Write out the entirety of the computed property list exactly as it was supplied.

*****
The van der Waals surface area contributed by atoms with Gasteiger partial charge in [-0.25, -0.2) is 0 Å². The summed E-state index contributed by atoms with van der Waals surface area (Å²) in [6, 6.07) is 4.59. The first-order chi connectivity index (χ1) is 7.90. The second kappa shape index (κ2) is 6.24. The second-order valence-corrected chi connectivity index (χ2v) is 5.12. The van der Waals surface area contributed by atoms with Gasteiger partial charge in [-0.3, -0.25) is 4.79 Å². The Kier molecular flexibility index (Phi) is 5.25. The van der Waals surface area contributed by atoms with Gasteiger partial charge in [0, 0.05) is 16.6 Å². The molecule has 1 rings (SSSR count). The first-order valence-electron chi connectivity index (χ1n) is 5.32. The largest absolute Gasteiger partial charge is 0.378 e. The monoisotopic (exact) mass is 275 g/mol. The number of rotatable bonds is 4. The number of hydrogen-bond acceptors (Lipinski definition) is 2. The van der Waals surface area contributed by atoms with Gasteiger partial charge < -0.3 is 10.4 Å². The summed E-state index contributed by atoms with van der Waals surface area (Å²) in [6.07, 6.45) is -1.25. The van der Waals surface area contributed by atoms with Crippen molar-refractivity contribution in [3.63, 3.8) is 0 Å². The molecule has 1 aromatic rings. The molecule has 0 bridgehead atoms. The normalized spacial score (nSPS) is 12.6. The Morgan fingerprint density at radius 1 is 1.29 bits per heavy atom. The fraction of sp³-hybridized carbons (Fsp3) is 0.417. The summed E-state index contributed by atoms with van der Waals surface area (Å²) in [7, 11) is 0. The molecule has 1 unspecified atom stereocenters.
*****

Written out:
The van der Waals surface area contributed by atoms with Gasteiger partial charge in [-0.25, -0.2) is 0 Å². The summed E-state index contributed by atoms with van der Waals surface area (Å²) in [6, 6.07) is 4.59. The first-order chi connectivity index (χ1) is 7.90. The second kappa shape index (κ2) is 6.24. The second-order valence-corrected chi connectivity index (χ2v) is 5.12. The van der Waals surface area contributed by atoms with Gasteiger partial charge in [-0.3, -0.25) is 4.79 Å². The Kier molecular flexibility index (Phi) is 5.25. The van der Waals surface area contributed by atoms with Gasteiger partial charge in [0, 0.05) is 16.6 Å². The molecule has 1 rings (SSSR count). The first-order valence-electron chi connectivity index (χ1n) is 5.32. The largest absolute Gasteiger partial charge is 0.378 e. The monoisotopic (exact) mass is 275 g/mol. The number of rotatable bonds is 4. The number of hydrogen-bond acceptors (Lipinski definition) is 2. The van der Waals surface area contributed by atoms with Gasteiger partial charge < -0.3 is 10.4 Å². The summed E-state index contributed by atoms with van der Waals surface area (Å²) in [6.07, 6.45) is -1.25. The van der Waals surface area contributed by atoms with Crippen molar-refractivity contribution in [3.63, 3.8) is 0 Å². The molecule has 1 aromatic rings. The molecule has 0 bridgehead atoms. The normalized spacial score (nSPS) is 12.6. The Morgan fingerprint density at radius 1 is 1.29 bits per heavy atom. The fraction of sp³-hybridized carbons (Fsp3) is 0.417. The summed E-state index contributed by atoms with van der Waals surface area (Å²) in [7, 11) is 0. The molecule has 1 unspecified atom stereocenters.